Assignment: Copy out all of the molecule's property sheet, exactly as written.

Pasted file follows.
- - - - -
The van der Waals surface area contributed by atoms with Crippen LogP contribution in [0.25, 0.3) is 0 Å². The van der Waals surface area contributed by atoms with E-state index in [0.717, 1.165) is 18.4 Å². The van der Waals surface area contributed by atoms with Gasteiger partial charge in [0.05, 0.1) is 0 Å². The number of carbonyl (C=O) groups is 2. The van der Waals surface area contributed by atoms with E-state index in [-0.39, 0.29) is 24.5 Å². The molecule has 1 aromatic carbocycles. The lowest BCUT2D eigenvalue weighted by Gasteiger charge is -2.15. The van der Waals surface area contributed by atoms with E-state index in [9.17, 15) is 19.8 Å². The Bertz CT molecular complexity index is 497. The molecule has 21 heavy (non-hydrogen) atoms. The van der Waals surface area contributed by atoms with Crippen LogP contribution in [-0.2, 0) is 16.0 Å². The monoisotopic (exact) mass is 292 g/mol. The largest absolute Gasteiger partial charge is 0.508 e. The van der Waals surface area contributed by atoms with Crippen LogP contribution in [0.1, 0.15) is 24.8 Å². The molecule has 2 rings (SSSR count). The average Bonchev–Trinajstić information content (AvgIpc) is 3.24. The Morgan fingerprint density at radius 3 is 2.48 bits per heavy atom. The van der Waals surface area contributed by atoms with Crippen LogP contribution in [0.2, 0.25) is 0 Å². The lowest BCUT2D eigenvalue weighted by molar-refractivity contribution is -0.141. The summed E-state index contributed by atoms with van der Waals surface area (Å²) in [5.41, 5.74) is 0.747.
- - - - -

The van der Waals surface area contributed by atoms with Crippen LogP contribution in [0.25, 0.3) is 0 Å². The van der Waals surface area contributed by atoms with E-state index in [0.717, 1.165) is 18.4 Å². The van der Waals surface area contributed by atoms with Gasteiger partial charge in [0.05, 0.1) is 0 Å². The number of carbonyl (C=O) groups is 2. The van der Waals surface area contributed by atoms with E-state index in [-0.39, 0.29) is 24.5 Å². The molecule has 1 aromatic carbocycles. The lowest BCUT2D eigenvalue weighted by Gasteiger charge is -2.15. The van der Waals surface area contributed by atoms with E-state index in [9.17, 15) is 19.8 Å². The Bertz CT molecular complexity index is 497. The molecule has 21 heavy (non-hydrogen) atoms. The van der Waals surface area contributed by atoms with Crippen LogP contribution in [-0.2, 0) is 16.0 Å². The monoisotopic (exact) mass is 292 g/mol. The largest absolute Gasteiger partial charge is 0.508 e. The van der Waals surface area contributed by atoms with Crippen LogP contribution in [0.1, 0.15) is 24.8 Å². The molecule has 2 rings (SSSR count). The average Bonchev–Trinajstić information content (AvgIpc) is 3.24. The Morgan fingerprint density at radius 3 is 2.48 bits per heavy atom. The van der Waals surface area contributed by atoms with Crippen LogP contribution in [0.2, 0.25) is 0 Å². The lowest BCUT2D eigenvalue weighted by molar-refractivity contribution is -0.141. The summed E-state index contributed by atoms with van der Waals surface area (Å²) in [5.41, 5.74) is 0.747.